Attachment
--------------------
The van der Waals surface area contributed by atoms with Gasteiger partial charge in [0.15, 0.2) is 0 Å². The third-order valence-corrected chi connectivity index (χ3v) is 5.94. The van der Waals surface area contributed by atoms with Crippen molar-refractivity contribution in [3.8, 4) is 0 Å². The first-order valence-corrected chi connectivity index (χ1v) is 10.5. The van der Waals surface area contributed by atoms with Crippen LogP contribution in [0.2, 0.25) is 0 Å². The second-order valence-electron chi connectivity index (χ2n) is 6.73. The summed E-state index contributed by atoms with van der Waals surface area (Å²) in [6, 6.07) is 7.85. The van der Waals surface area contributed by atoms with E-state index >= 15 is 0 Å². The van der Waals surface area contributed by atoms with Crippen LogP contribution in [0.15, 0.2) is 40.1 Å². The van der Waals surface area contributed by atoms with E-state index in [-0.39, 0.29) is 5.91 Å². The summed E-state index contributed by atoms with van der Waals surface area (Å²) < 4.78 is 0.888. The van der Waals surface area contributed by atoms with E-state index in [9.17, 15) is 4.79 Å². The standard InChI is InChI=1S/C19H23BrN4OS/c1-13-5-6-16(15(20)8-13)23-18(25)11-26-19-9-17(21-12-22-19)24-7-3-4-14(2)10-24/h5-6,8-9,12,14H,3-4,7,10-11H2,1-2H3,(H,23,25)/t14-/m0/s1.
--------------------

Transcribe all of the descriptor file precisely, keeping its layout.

The van der Waals surface area contributed by atoms with Gasteiger partial charge in [0.15, 0.2) is 0 Å². The third-order valence-corrected chi connectivity index (χ3v) is 5.94. The van der Waals surface area contributed by atoms with Crippen molar-refractivity contribution in [3.8, 4) is 0 Å². The first-order valence-corrected chi connectivity index (χ1v) is 10.5. The van der Waals surface area contributed by atoms with Crippen LogP contribution in [0.2, 0.25) is 0 Å². The second-order valence-electron chi connectivity index (χ2n) is 6.73. The summed E-state index contributed by atoms with van der Waals surface area (Å²) in [6, 6.07) is 7.85. The van der Waals surface area contributed by atoms with E-state index >= 15 is 0 Å². The van der Waals surface area contributed by atoms with Crippen LogP contribution in [0.15, 0.2) is 40.1 Å². The van der Waals surface area contributed by atoms with E-state index in [-0.39, 0.29) is 5.91 Å². The summed E-state index contributed by atoms with van der Waals surface area (Å²) < 4.78 is 0.888. The van der Waals surface area contributed by atoms with E-state index in [9.17, 15) is 4.79 Å². The standard InChI is InChI=1S/C19H23BrN4OS/c1-13-5-6-16(15(20)8-13)23-18(25)11-26-19-9-17(21-12-22-19)24-7-3-4-14(2)10-24/h5-6,8-9,12,14H,3-4,7,10-11H2,1-2H3,(H,23,25)/t14-/m0/s1.